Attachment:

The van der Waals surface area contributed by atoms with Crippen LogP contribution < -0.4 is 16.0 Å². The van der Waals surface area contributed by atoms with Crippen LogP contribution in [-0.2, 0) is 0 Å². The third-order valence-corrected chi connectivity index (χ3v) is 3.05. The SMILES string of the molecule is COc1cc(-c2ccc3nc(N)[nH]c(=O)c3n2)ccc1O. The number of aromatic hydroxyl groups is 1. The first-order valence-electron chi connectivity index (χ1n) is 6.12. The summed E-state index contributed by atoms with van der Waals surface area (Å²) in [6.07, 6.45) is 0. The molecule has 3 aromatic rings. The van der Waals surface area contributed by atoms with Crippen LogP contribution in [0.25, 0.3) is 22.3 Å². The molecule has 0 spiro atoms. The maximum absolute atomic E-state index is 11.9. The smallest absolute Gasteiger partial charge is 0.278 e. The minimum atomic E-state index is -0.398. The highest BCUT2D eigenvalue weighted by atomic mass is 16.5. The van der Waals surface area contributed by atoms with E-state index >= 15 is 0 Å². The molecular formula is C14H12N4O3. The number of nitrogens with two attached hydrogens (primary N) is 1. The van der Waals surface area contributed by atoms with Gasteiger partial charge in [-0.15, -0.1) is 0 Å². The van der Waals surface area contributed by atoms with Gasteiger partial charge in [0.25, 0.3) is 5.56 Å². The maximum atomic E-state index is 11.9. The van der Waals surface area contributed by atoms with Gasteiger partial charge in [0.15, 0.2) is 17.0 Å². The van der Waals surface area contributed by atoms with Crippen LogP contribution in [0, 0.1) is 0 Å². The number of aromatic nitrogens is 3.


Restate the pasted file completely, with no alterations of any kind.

The van der Waals surface area contributed by atoms with Crippen LogP contribution < -0.4 is 16.0 Å². The van der Waals surface area contributed by atoms with Crippen LogP contribution in [-0.2, 0) is 0 Å². The third-order valence-corrected chi connectivity index (χ3v) is 3.05. The SMILES string of the molecule is COc1cc(-c2ccc3nc(N)[nH]c(=O)c3n2)ccc1O. The number of aromatic hydroxyl groups is 1. The first-order valence-electron chi connectivity index (χ1n) is 6.12. The summed E-state index contributed by atoms with van der Waals surface area (Å²) in [6.07, 6.45) is 0. The molecule has 3 aromatic rings. The van der Waals surface area contributed by atoms with Crippen LogP contribution in [0.25, 0.3) is 22.3 Å². The molecule has 0 spiro atoms. The maximum absolute atomic E-state index is 11.9. The smallest absolute Gasteiger partial charge is 0.278 e. The minimum atomic E-state index is -0.398. The highest BCUT2D eigenvalue weighted by atomic mass is 16.5. The van der Waals surface area contributed by atoms with E-state index >= 15 is 0 Å². The molecular formula is C14H12N4O3. The number of nitrogens with two attached hydrogens (primary N) is 1. The van der Waals surface area contributed by atoms with Gasteiger partial charge in [-0.15, -0.1) is 0 Å². The van der Waals surface area contributed by atoms with Gasteiger partial charge in [0.25, 0.3) is 5.56 Å². The maximum atomic E-state index is 11.9. The van der Waals surface area contributed by atoms with Gasteiger partial charge in [0.15, 0.2) is 17.0 Å². The van der Waals surface area contributed by atoms with Crippen LogP contribution in [0, 0.1) is 0 Å². The number of aromatic nitrogens is 3.